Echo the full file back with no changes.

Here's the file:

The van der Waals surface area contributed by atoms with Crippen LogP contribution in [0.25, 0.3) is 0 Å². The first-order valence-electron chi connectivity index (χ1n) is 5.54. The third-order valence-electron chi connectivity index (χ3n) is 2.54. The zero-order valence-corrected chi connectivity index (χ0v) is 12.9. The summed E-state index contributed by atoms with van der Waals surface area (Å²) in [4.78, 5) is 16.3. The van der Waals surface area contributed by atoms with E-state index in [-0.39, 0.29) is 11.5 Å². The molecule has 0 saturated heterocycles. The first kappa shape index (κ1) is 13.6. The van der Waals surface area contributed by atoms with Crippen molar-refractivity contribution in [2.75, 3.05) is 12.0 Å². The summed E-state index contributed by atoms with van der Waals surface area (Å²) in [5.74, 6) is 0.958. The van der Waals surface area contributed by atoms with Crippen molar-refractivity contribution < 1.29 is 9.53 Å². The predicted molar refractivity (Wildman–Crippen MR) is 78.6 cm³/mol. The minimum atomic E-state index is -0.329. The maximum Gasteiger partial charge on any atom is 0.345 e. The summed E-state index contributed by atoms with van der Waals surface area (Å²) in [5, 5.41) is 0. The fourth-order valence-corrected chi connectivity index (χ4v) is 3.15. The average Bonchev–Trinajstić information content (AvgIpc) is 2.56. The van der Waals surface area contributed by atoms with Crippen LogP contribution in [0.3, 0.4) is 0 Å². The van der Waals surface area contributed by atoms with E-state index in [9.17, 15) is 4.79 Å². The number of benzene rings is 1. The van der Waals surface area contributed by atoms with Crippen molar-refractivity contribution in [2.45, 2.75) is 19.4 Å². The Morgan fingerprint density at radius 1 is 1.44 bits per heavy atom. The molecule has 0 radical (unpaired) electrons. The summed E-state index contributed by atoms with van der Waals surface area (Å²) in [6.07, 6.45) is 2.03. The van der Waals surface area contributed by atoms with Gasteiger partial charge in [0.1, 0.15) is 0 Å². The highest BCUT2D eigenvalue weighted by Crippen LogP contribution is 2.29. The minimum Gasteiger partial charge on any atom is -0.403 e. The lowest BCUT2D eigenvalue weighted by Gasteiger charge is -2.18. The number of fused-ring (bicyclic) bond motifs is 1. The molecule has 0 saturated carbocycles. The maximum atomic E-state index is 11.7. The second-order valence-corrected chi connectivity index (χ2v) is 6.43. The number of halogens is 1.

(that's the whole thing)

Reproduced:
The van der Waals surface area contributed by atoms with Crippen LogP contribution in [0.25, 0.3) is 0 Å². The first-order valence-electron chi connectivity index (χ1n) is 5.54. The third-order valence-electron chi connectivity index (χ3n) is 2.54. The zero-order valence-corrected chi connectivity index (χ0v) is 12.9. The summed E-state index contributed by atoms with van der Waals surface area (Å²) in [4.78, 5) is 16.3. The van der Waals surface area contributed by atoms with E-state index in [-0.39, 0.29) is 11.5 Å². The molecule has 0 saturated heterocycles. The first kappa shape index (κ1) is 13.6. The van der Waals surface area contributed by atoms with Crippen molar-refractivity contribution in [2.75, 3.05) is 12.0 Å². The summed E-state index contributed by atoms with van der Waals surface area (Å²) in [5.74, 6) is 0.958. The van der Waals surface area contributed by atoms with Crippen molar-refractivity contribution < 1.29 is 9.53 Å². The predicted molar refractivity (Wildman–Crippen MR) is 78.6 cm³/mol. The minimum atomic E-state index is -0.329. The maximum Gasteiger partial charge on any atom is 0.345 e. The summed E-state index contributed by atoms with van der Waals surface area (Å²) in [5, 5.41) is 0. The fourth-order valence-corrected chi connectivity index (χ4v) is 3.15. The average Bonchev–Trinajstić information content (AvgIpc) is 2.56. The van der Waals surface area contributed by atoms with Crippen LogP contribution in [0.3, 0.4) is 0 Å². The van der Waals surface area contributed by atoms with E-state index in [9.17, 15) is 4.79 Å². The number of benzene rings is 1. The van der Waals surface area contributed by atoms with Crippen molar-refractivity contribution in [2.45, 2.75) is 19.4 Å². The Morgan fingerprint density at radius 1 is 1.44 bits per heavy atom. The molecule has 0 radical (unpaired) electrons. The summed E-state index contributed by atoms with van der Waals surface area (Å²) in [6.07, 6.45) is 2.03. The van der Waals surface area contributed by atoms with Gasteiger partial charge in [0.1, 0.15) is 0 Å². The highest BCUT2D eigenvalue weighted by Crippen LogP contribution is 2.29. The minimum Gasteiger partial charge on any atom is -0.403 e. The lowest BCUT2D eigenvalue weighted by Gasteiger charge is -2.18. The number of fused-ring (bicyclic) bond motifs is 1. The molecule has 0 saturated carbocycles. The maximum atomic E-state index is 11.7. The second-order valence-corrected chi connectivity index (χ2v) is 6.43. The number of halogens is 1.